The Maserati Sebring was introduced in 1962, but its lineage stretched much farther back, beginning with Juan Manuel Fangio's fifth World Champion at the wheel of a 250F and the 450S clinching the runner-up spot in the World Sport Car Championship, both in 1957. Although this was the company's most successful season, they were facing a bleak future as financial difficulties forced them to withdraw from racing. Their revitalization plan centered on switching production from competition to road models, incorporating racing technology that had brought them success on the track into production vehicles.
The Modena marque's first road car built in significant numbers was the Touring-bodied 3500 GT launched in 1957. It was a luxury 2+2 that benefited from Maserati's experience, employing a tubular chassis frame and an engine derived from the 350S sports car unit of 1956. The front used an independent suspension setup with wishbones and coil springs, while the back used a conventional live axle with semi-elliptic springs. The twin-overhead-camshaft, six-cylinder engine was closely related to that used in the 250F, understandably so as both had been designed by Giulio Alfieri, creator of the immortal Tipo 60/61 'Birdcage' sports-racer. The 3500 GT's engine initially developed around 220 bhp, while later examples produced 235 bhp on Lucas mechanical fuel injection. the 3500 GT was progressively updated throughout its lifespan, with the drum brakes and four-speed transmission eventually replaced by a five-speed unit, front disc brakes and, finally, all-disc braking.
The 3500 GT chassis Italy's finest carrozerias, including Allemano, Bertone, and Frua. Most Coupes were bodied by Touring, while all but one (a Frua-bodied example) of the much less common Spider version were the work of Carrozzeria Vignale.
The Sebring arrived in 1962 and was one of the final manifestations of the 3500 GT. Maserati's newest Grand Turismo car was named after the company's victory at the 12 hour race in 1957. It rested upon a shortened-wheelbase chassis of the Spider and was styled by Giovanni Michelotti of Vignale. Standard equipment included a five-speed ZF gearbox, four-wheel disc brakes, and fuel injection. The options list included a limited-slip differential and air conditioning. Its hefty price tag ensured its exclusivity, with the new Maserati being approximately 22% more expensive than the contemporary Aston Martin DB5, its closest rival.
The Maserati Sebring Series I was introduced at the Salon International de I'Auto in 1962, with performance to back up its attractive appearance. It could race from zero-to-sixty mph in 8.5 seconds and had a top speed of 137 mph. Although impressive, Maserati raised the bar further in 1965 with the introduction of the new Series II Sebring. It wore slightly modified styling with redesigned headlamps, new bumpers, and new side grille indents. A 3.7-liter engine brought horsepower to 245 horsepower. A few cars left the factory with 4.0-liter units towards the end of production in 1966, by which time 591 (as many as 593 examples) Sebring had been built, 242 of which were in the second series, and 348 with the 3.5-liter engine. by Daniel Vaughan | Jun 2021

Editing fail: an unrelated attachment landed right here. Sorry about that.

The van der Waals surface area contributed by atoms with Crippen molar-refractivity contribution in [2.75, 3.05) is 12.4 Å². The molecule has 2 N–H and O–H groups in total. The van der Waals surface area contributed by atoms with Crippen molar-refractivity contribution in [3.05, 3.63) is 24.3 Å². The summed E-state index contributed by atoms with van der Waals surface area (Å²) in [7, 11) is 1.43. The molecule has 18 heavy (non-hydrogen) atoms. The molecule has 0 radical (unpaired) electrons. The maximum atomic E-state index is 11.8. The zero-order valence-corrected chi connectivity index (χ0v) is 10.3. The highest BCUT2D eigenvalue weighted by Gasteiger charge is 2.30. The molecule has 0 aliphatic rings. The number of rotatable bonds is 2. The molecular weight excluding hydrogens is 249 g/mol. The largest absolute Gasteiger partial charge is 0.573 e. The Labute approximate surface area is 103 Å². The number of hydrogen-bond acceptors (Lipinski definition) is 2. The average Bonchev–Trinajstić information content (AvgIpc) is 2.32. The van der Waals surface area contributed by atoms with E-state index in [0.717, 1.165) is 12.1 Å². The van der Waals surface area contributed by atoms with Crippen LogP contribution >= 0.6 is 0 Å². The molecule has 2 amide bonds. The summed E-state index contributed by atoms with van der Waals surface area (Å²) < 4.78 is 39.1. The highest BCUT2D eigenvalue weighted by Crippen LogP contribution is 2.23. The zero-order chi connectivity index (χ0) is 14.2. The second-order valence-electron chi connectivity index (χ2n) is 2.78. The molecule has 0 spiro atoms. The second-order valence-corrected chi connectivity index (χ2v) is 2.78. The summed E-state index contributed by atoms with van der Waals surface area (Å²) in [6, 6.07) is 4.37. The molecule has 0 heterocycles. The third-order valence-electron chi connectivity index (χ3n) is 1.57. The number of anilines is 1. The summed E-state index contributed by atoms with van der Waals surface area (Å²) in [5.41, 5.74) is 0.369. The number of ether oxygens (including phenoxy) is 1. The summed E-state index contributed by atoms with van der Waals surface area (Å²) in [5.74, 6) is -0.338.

Related Reading : Maserati Sebring History
The Maserati Sebring was produced from 1963 through 1969. The name Sebring was used to honor the victories Maserati had earned at the prestigious 12 Hours of Sebring race. The 22 coupe design was courtesy of Alfredo Vignale who had also created the prior Maserati vehicle, the 3500GT. Both sat atop a shortened wheelbase and were designed for US market. Under the hood was a six-cylinder 3485cc.... Continue Reading >>
Related Reading : Maserati Sebring History
A 22 grand tourer coupe produced by Maserati, the rare and exotic Sebring was introduced in 1962 and produced through 1968. Heavily based on the Maserati 3500, the Sebring was primarily aimed at the profitable American Gran Turismo market and received its name following the 1957 racing victory at the 12 Hour race. Joining the aggressive-looking Sebring was a single two-seat spyder in 1963 that never.... Continue Reading >>
This 1965 Sebring II of which Vignale built only 98 has a 3.7 Liter twin-cam, twin-plug engine delivering approximately 250 horsepower with a Lucas fuel injection engine. It has covered just 60,000 miles since its initial export to Belgium. The car....[continue reading]
This Maserati has coachwork by Vignale and was the New York Auto Show car for 1965. Carrozzeria Vignale originated in post World War II when the Vignali brothers started re-bodying war damaged Fiat Topolinos and thereafter were noticed by the Engine....[continue reading]
Aldolfo and Omer Oris, owners of the Maserati works, had a marketing success with their 3500 series Maserati GT cars in both coupe and convertible body styles. There was a broad range of variations among 3500s due to the continuous evolution in both ....[continue reading]
The Maserati Sebring was named in celebration of the company's victory at the 12-Hour race held there in 1957. While several of Italy's top coachbuilders provided bodies for the 3500 GT, most of the Sebrings were clothed in 2+2 bodywork by Vignale fr....[continue reading]
The Maserati Sebring was introduced in 1962 and was the final manifestations of the 3500 GT. The Touring-bodied 3500 GT had begun in 1957, and the luxury 2+2 drew heavily from the company's competition experience. It had a tubular chassis frame and a....[continue reading]
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